Posts tagged ‘New Orleans’

ALONE NO MORE…

Gumbo Goes Downtown

Written by Carol Talley

gumbopicA tale that is charming and sweet, yet focuses on some important issues. The obvious story line is about a guard dog named Gumbo, who lives in a shotgun house on St. Charles Street in New Orleans. He spends most of his time barking at any one who comes near the chain link fence, such as the girl in a polka dot dress and the postman. When the postman fails to close the gate one day, Gumbo seizes the opportunity to see the world. He follows the trolley tracks downtown to New Orleans. Here he meets up with a poodle named Pompon and a champion pure breed named Stella. Gumbo has the time of his life in Jackson Square with clowns, dancers, jugglers, musicians and the like. Soon his friends leave to go home and be pampered by their owners. Gumbo begins to miss his house and owner Gus, whom he never appreciated. Will Gumbo decide to remain free in the big city on his own and fend for himself or return to his former life?

The book description suggests an audience of K-2. While the simple story of Gumbo’s adventure is appropriate for that age group, the larger issues of homelessness and running away from home are better addressed to a middle grade audience. Talley provides a nice guide for parents and teachers to set up a discussion on these issues. Maeno’s illustrations are soft, colorful and appealing, but the text is small and difficult to read on some of the pages. I recommend the book especially for parents and teachers who would like to open up a discussion on homelessness, running away, and poverty. Talley also includes an interesting background section on New Orleans and the points of interest mentioned in the story.

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PRINCESS POWER

The Mystic Princesses and the Whirlpool, 2nd Edition

Written by P.J. La Rue

Illustrated by Aristides Rodriguez

MysticPrincesses,pic

Harmonie and Eros are teenage sister and brother living in New York City. One day a group of teenagers on a subway platform attempt to kidnap Harmonie. Mysteriously, they bear the same tattoo as her brother on their arm. Eros reveals a family secret. They are children of Ares, the god of war, whose children are tattooed at one year old. Most of the children of Ares strive to make life difficult for others, but he is the god of love and Harmonie is the goddess of peace. Their mother, the goddess Aphrodite, whisked Harmonie away before the age of one and gave her to Eros for protection. Eros is determined to safeguard her and tells her they must now live apart to avoid detection.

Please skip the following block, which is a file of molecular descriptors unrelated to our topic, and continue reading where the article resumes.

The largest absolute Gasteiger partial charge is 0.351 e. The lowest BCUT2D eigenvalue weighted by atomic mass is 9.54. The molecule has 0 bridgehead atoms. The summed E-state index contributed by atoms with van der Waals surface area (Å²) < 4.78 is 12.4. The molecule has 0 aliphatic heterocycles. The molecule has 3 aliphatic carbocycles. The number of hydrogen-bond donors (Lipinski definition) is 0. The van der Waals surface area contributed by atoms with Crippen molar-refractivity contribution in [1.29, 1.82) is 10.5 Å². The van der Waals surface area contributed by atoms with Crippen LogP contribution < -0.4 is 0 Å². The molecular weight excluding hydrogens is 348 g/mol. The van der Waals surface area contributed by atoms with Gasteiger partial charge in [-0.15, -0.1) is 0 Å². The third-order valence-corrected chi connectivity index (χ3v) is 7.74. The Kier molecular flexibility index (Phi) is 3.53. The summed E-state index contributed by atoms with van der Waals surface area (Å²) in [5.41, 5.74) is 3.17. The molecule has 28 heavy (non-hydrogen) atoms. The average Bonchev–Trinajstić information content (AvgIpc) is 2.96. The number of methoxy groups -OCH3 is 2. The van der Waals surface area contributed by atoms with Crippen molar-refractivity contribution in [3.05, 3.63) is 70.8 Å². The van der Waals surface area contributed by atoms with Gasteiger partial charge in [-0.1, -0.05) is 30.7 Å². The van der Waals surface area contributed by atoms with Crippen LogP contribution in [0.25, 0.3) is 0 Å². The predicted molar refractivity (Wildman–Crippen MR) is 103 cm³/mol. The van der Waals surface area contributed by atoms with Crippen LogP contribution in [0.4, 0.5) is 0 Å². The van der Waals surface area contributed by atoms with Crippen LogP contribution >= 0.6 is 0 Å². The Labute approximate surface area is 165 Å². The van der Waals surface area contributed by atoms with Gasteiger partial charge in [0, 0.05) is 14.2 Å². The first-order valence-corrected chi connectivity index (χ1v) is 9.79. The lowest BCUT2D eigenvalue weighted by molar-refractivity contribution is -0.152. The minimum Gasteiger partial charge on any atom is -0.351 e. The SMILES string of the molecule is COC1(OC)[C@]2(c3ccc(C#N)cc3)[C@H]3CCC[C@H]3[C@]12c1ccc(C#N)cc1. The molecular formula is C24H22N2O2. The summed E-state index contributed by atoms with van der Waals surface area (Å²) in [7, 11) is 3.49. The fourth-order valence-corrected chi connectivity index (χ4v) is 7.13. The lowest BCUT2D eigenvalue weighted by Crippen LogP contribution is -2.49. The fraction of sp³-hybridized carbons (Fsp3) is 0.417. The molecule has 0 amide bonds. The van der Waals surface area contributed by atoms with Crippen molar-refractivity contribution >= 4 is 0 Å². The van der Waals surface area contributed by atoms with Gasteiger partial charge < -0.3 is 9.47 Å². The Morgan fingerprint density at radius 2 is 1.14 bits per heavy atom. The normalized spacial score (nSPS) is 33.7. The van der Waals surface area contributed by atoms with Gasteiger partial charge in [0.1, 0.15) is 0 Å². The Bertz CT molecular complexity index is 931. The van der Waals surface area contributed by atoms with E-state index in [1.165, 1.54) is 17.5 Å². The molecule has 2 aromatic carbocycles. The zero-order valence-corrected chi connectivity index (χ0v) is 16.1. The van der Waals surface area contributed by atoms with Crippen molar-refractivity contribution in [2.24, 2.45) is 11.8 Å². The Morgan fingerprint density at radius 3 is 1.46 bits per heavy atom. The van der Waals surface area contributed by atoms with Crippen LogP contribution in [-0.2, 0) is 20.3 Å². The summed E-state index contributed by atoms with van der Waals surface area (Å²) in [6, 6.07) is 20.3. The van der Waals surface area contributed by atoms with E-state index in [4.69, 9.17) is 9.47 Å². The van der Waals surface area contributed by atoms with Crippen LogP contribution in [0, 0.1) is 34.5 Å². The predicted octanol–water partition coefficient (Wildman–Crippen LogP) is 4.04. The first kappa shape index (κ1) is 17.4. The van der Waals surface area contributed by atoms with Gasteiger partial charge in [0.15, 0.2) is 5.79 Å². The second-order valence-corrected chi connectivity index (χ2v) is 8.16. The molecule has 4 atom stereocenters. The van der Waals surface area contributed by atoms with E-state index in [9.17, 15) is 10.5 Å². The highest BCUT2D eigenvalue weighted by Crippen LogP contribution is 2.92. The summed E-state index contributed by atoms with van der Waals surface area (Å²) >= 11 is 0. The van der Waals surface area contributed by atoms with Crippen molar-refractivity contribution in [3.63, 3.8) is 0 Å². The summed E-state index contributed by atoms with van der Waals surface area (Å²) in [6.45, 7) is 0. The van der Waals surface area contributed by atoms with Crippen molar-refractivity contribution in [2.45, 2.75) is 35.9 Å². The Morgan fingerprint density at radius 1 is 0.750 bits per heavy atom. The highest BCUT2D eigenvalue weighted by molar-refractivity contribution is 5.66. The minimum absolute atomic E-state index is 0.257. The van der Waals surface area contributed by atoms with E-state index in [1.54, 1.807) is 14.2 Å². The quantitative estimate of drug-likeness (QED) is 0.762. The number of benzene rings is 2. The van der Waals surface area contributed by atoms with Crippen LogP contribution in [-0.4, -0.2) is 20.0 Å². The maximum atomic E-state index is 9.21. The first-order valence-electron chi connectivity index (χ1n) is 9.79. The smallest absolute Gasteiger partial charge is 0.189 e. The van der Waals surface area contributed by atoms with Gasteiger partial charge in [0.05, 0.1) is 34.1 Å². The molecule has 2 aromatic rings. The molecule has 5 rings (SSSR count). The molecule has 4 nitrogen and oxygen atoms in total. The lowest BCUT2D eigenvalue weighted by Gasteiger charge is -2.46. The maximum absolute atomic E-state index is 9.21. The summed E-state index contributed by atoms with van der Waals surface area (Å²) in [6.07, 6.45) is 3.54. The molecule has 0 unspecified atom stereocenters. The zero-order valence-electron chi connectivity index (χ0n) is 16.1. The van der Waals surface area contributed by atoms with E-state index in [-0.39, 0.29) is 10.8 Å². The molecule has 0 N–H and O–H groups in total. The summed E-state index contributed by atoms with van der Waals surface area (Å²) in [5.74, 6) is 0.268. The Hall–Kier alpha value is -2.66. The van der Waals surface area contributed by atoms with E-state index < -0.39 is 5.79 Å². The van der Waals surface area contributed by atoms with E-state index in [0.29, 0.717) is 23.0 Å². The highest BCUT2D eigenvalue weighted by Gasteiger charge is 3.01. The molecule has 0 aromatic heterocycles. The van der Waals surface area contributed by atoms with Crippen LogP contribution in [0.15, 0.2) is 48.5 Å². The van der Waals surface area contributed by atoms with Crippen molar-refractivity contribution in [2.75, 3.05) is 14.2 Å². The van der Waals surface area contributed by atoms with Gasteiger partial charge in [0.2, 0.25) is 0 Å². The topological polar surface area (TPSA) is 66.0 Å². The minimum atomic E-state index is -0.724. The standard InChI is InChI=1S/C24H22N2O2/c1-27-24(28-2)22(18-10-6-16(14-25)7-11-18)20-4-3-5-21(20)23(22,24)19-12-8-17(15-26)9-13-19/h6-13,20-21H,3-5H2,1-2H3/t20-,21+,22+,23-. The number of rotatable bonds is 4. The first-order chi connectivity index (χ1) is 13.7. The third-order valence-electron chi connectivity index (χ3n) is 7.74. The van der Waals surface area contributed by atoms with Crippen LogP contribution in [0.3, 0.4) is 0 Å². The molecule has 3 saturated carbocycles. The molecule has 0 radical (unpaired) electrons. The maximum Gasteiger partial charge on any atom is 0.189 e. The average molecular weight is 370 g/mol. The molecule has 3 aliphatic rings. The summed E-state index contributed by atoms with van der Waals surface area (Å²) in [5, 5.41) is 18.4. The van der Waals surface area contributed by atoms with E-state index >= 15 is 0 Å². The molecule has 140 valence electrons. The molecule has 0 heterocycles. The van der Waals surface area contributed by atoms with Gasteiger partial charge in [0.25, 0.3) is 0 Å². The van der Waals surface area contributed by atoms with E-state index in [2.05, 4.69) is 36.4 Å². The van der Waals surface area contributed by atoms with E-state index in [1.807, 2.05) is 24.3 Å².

Eros has arranged for his sister to live in Hawaii. She will live and go to school with four princesses.  Each have special powers derived from one of the four elements, earth, air, water and fire. This new group of five decide to call themselves the Mystic Princesses. Alongside the traditional school subjects, they are taught self-defense by Sandi Swordfish. In the afternoon the girls practice their individual powers, always on the watch for their enemies, children of Ares.

Sure enough, Ares was getting impatient; his children find their way to Hawaii. They cause much damage around Coral’s reef castle. Her parents King Neptune and Queen Pearl decide that all the princesses must move for their own safety. Their next adventure will take them to New Orleans where they will live with Princess Catie and her parents. What new adventures await them?

This early chapter book is perfect for children ages six through ten. It does not portray wimpy princesses, but strong, respectful and independent female role models involved in many adventures in which they learn to overcome their weaknesses, act against bullying, and cooperate with friends and family to promote human welfare and peace. Short chapters interspersed with illustrations will maintain interest if the book is read aloud for younger children. Introduce your little princess to this one.

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